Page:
Enrollment: 2,030 students / Cost per student $20159

Board elections: one one-year term and two three-year terms up for election; three candidates running: incumbents are Kenneth Kozlowski and Linda Guy, the other candidate is Bridget Majka


Proposed spending: $13,119,825 – a 5.17 percent increase

Proposed tax levy: $7,900,064 – a 5.67 percent increase

Enrollment: 772 students / Cost per student $16994

Board elections: two three-year terms up for election, two candidates running: the incumbent is Lisa Allenson and the other candidate is Barry Swanson


Proposed spending: $21,647,772 – a 2.53 percent increase

Proposed tax levy: $6,856,116 – a 3.45 percent increase

Enrollment: 1,209 students / $17905

Board elections: one five-year term and one one-year term up for election, two candidates running: the incumbent is Todd Beckerink and the other candidate is Christopher Hannon


Proposed spending: $20,477,618 – a 3.25 percent increase

Proposed tax levy: $5,661,824 – a 2.7 percent increase

Enrollment: 1,094 students / Cost per student $18718

Board elections: one five-year term and one one-year unexpired term up for election, two candidates running: the incumbent is Greg Cole and the other candidate is Steven Boothe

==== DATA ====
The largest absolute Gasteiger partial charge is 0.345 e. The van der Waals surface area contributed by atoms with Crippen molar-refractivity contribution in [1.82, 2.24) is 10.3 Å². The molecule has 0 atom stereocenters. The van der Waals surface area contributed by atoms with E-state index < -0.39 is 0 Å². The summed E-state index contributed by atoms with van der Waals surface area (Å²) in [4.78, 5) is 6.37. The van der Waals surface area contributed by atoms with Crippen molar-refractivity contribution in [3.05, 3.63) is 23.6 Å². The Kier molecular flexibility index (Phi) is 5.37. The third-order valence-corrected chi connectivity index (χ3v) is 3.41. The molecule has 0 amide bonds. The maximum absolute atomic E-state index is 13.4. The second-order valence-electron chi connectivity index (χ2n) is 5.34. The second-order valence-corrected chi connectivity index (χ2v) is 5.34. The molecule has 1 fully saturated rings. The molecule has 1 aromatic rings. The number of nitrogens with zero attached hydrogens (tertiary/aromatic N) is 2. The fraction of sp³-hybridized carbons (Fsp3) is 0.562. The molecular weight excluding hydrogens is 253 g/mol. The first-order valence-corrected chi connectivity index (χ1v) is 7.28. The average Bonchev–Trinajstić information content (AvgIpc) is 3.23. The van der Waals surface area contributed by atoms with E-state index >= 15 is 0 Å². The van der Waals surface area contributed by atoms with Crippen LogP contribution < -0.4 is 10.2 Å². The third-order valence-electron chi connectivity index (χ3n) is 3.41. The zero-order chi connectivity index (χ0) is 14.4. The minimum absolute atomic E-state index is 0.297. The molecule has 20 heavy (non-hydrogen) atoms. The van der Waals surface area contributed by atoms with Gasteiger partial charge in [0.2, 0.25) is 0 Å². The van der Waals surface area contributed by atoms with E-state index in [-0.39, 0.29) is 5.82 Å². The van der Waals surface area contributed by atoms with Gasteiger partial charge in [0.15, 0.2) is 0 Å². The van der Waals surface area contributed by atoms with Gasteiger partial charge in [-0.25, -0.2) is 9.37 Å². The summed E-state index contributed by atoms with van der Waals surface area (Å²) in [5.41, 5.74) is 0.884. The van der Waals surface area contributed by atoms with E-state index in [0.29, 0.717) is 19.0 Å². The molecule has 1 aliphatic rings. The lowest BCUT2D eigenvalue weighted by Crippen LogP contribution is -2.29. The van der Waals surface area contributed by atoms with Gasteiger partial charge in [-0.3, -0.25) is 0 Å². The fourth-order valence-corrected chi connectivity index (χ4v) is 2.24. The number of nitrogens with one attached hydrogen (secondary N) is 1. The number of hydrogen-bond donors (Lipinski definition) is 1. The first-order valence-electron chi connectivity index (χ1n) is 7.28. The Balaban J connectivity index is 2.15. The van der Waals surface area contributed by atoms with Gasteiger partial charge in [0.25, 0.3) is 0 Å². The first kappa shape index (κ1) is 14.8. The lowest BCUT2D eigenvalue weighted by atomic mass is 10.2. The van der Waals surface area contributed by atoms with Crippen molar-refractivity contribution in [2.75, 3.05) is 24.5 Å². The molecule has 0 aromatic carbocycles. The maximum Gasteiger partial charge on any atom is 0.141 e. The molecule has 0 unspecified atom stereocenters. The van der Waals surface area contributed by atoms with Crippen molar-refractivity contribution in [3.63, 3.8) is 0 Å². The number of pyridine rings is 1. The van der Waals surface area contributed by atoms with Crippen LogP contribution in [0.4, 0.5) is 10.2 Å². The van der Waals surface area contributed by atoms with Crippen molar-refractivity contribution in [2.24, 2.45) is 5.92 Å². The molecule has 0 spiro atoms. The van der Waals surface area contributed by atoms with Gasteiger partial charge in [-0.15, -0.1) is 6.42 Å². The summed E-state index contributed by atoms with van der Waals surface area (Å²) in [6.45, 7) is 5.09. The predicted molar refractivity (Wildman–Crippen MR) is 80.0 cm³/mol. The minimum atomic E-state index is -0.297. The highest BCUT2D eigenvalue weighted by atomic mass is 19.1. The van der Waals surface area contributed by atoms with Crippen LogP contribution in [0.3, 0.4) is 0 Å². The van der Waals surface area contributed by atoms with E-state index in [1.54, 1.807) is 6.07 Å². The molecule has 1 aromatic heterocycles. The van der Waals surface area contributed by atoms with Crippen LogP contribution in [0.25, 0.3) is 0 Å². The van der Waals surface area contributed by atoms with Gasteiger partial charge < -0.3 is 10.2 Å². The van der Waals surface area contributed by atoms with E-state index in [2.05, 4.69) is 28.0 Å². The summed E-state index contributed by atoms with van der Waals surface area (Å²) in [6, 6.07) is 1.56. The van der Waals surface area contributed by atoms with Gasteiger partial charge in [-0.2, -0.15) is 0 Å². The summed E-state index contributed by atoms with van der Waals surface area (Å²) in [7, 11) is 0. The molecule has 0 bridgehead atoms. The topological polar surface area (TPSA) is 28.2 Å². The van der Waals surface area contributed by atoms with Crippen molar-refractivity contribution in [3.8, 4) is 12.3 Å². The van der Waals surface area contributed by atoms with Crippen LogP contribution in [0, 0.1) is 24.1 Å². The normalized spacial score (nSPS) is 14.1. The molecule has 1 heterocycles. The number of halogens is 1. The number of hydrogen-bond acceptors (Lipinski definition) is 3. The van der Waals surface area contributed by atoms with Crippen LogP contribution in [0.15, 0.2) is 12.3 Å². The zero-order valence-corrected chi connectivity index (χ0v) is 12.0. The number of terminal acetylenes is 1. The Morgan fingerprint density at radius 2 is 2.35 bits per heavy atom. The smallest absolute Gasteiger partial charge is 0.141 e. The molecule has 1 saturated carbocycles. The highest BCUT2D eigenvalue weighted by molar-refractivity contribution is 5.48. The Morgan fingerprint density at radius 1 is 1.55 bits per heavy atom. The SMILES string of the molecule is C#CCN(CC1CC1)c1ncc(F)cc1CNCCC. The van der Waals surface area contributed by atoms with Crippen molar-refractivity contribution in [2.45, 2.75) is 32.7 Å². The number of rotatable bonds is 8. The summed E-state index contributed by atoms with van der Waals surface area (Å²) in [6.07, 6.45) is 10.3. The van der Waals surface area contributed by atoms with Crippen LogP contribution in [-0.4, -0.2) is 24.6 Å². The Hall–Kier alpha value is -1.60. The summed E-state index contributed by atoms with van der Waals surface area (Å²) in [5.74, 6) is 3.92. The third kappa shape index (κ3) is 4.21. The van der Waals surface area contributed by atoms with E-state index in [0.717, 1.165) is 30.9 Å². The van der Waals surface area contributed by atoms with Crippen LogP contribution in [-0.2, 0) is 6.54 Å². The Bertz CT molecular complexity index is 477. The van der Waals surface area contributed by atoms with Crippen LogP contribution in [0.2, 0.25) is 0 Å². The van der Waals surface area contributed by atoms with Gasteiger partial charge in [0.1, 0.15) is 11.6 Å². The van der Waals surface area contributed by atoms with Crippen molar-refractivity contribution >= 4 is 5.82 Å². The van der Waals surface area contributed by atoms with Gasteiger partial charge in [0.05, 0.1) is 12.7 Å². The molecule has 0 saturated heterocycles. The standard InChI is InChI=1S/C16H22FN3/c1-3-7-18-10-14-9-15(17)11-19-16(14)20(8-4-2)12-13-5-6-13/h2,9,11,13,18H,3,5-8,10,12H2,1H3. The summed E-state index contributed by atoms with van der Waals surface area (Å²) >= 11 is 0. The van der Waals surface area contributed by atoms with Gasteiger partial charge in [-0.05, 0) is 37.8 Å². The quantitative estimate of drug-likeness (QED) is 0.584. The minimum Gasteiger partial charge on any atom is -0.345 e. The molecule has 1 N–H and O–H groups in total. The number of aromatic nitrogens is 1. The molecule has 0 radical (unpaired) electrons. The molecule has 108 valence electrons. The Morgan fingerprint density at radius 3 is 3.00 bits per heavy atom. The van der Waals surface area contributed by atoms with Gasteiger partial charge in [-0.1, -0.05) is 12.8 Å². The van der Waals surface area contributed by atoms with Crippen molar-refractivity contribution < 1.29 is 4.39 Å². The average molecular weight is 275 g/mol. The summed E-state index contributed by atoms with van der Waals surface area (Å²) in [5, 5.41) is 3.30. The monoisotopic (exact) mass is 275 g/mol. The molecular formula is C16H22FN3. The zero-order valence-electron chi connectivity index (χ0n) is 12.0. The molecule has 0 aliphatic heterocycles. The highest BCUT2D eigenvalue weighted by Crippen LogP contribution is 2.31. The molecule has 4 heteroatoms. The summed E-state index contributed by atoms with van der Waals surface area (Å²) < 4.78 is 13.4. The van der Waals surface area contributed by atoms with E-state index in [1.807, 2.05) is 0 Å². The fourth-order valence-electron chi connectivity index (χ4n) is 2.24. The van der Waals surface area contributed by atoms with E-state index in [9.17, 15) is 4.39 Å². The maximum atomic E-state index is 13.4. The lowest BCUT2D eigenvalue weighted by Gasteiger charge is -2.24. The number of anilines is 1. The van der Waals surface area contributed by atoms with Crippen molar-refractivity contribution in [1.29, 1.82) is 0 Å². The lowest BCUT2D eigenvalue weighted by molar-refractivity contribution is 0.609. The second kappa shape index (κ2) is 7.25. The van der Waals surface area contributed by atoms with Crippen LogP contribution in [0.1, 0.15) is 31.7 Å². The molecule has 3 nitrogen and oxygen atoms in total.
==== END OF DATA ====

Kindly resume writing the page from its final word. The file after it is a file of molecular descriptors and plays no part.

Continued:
Proposed spending: $11,483,188 – a .31 percent decrease

Proposed tax levy: $3,622,430 – a 3.9 percent increase

Enrollment: 524 students /  Cost per student $21914

Board elections: one four-year term up for election, incumbent Bruce Ellis is running unopposed


Proposed spending: $12,198,067 – a 1.66 percent increase

Proposed tax levy: $3,461,172 – no change

Enrollment: 567 students / Cost per student $21513

Board elections: two incumbents are running unopposed


Proposed spending: $75,369,680 – a 1.86 percent decrease

Proposed tax levy: $14,641,567 – no change

Enrollment: 5,220 students / Cost per student $14438

Board elections: two three-year terms up for election, three candidates running: incumbents are Joe DiMaio and Patrick Slagle and the challenger is Todd Rushforth


Proposed spending: $28,754,508 – a 2.99 percent increase

Proposed tax levy: $15,079,019 – a 2.98 percent increase

Enrollment: 1,474 students / Cost per student $19507

Board elections: one term up for election, incumbent Roberta Coniglio is running unopposed